We learn more from our mistakes. So why don’t we talk about them?

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Head in Hands

(Photo: Alex E. Proimos, via Flickr/Creative Commons)

I have to admit, I experienced schadenfreude hearing astrophysicist Neil deGrasse Tyson strike out recently on Wait Wait . . . Don’t Tell Me!

Host Peter Sagal couldn’t hide his pleasure at beating Tyson: “I therefore, by the rule of succession, become the smartest person in the world.”

“I look at it differently.” Tyson replied. “Had I gotten all three right, I would’ve learned nothing. But having gotten two wrong, I learned two things today.”

As leaders in public media, we have a lot to learn from Tyson.

Failing is hard. Talking about it is even harder. But if we don’t, we’ll never identify and fix our problems.

Today, changes in technology and demographics demand that we experiment boldly and often. As public media leaders, we need to change how we see our role — from being the source of knowledge to becoming the person who facilitates experimentation and learning inside our organizations.

This sort of “Adaptive Leadership” requires us to admit that we don’t always know what we’re doing. If we are to summon the courage to try new things, we all need to start talking about our failures, successes and everything in between.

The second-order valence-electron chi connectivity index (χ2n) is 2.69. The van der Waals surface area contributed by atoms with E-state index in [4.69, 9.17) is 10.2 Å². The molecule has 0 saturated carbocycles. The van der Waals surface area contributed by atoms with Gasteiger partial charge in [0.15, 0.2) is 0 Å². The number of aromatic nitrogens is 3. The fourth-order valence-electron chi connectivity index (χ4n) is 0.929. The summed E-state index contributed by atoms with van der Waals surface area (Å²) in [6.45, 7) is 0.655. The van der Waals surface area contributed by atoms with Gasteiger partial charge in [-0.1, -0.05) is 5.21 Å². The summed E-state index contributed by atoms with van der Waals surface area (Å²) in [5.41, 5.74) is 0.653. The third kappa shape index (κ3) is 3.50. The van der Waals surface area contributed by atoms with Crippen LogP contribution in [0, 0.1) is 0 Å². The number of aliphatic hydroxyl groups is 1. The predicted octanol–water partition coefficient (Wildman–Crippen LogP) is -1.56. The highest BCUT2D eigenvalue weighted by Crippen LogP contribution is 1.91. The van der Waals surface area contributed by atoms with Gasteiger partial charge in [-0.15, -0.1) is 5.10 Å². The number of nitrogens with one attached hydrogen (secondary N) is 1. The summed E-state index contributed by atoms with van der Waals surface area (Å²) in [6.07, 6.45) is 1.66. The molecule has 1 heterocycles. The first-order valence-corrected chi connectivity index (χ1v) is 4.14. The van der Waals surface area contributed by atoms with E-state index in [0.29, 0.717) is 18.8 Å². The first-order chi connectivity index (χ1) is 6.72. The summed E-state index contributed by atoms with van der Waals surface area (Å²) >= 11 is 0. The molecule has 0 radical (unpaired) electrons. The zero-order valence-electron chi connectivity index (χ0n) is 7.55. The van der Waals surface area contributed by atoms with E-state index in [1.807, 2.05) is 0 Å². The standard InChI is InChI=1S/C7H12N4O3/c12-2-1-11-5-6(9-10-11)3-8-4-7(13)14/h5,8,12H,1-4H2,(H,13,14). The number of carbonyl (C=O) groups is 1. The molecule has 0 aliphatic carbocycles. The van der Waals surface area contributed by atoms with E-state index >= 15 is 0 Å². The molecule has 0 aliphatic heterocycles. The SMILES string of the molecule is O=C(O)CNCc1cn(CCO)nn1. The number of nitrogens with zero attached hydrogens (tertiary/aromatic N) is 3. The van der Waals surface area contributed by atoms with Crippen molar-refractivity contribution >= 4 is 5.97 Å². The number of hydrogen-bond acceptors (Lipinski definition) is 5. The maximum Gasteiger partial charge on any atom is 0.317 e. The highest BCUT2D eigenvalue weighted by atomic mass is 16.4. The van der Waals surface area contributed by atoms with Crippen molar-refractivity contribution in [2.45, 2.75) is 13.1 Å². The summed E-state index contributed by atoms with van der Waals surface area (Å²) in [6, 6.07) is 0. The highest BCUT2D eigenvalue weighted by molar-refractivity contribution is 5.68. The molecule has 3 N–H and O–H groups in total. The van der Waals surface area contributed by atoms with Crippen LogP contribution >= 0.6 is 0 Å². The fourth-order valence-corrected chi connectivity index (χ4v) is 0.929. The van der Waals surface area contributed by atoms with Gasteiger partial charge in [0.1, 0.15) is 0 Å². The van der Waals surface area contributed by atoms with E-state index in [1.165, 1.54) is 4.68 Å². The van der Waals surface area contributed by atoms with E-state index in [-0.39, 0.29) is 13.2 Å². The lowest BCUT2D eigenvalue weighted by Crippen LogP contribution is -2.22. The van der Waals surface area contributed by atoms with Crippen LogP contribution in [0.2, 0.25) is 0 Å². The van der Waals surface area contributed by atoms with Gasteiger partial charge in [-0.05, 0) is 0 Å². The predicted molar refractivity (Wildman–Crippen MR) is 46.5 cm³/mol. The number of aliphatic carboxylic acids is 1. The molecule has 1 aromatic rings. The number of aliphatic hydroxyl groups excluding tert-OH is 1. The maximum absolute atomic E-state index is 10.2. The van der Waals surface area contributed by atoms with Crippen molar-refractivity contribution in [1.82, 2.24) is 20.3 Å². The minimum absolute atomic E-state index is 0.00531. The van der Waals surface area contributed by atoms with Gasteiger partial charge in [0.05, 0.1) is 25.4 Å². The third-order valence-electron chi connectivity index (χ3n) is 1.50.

See a need, take the lead

There’s this pernicious idea in public media of how to spread success throughout the system: develop a “model” at a small number of stations and replicate it across the country.

The 1990s brought a wave of standardization at small and medium-sized public media stations like mine, West Virginia Public Broadcasting. On radio, consultants encouraged us to forgo locally produced programming for national shows. In education, we put aside our “Homework Hotline” to focus on standardized curricula based on PBS Kids shows.

That worked well when we held a near-monopoly on the distribution of public media content. But as we know, those days are over.

“The answers cannot come only from on high,” the co-authors of Adaptive Leadership write. “The world needs distributed leadership because solutions to our collective challenges must come from many places, with people developing micro-adaptations to all the different micro-environments.”

Or as Tom Axtell told us, “See a need, take the lead.”

Tom is the general manager at Vegas PBS. I met him in April through PBS’s New President/CEO Leadership Development program, a yearlong course designed to help new station leaders learn adaptive leadership.

Led by PBS’s Station Services team, the 18 of us participating in the program gather monthly at each other’s stations, in a circle of chairs set up in our studios, and work on the very real challenges each of us face.

When Tom joined us in that circle, he didn’t just recap his many successes at Vegas PBS. He talked about what a long, hard slog it was to turn his station around. He talked about years of missteps and false starts, and the slow process of changing his own staff.

‘Do not go where the money does not flow’